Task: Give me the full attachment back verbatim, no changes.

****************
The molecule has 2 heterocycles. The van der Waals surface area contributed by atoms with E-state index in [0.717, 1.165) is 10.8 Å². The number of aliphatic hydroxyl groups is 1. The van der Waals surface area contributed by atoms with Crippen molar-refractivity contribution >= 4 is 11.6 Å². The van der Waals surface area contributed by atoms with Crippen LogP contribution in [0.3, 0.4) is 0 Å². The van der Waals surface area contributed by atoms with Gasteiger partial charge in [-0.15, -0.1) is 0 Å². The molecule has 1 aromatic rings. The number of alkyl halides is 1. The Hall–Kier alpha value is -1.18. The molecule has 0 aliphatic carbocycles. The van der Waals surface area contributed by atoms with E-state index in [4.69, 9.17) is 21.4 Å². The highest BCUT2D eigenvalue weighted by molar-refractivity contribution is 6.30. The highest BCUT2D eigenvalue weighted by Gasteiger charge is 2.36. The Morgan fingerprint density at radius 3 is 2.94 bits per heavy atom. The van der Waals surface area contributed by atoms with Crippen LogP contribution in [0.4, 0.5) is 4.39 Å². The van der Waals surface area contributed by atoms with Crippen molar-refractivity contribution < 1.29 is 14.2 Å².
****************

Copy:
The molecule has 2 heterocycles. The van der Waals surface area contributed by atoms with E-state index in [0.717, 1.165) is 10.8 Å². The number of aliphatic hydroxyl groups is 1. The van der Waals surface area contributed by atoms with Crippen molar-refractivity contribution >= 4 is 11.6 Å². The van der Waals surface area contributed by atoms with Crippen LogP contribution in [0.3, 0.4) is 0 Å². The van der Waals surface area contributed by atoms with Gasteiger partial charge in [-0.15, -0.1) is 0 Å². The molecule has 1 aromatic rings. The number of alkyl halides is 1. The Hall–Kier alpha value is -1.18. The molecule has 0 aliphatic carbocycles. The van der Waals surface area contributed by atoms with E-state index in [4.69, 9.17) is 21.4 Å². The highest BCUT2D eigenvalue weighted by molar-refractivity contribution is 6.30. The highest BCUT2D eigenvalue weighted by Gasteiger charge is 2.36. The Morgan fingerprint density at radius 3 is 2.94 bits per heavy atom. The van der Waals surface area contributed by atoms with Crippen LogP contribution in [0.4, 0.5) is 4.39 Å². The van der Waals surface area contributed by atoms with Crippen molar-refractivity contribution < 1.29 is 14.2 Å².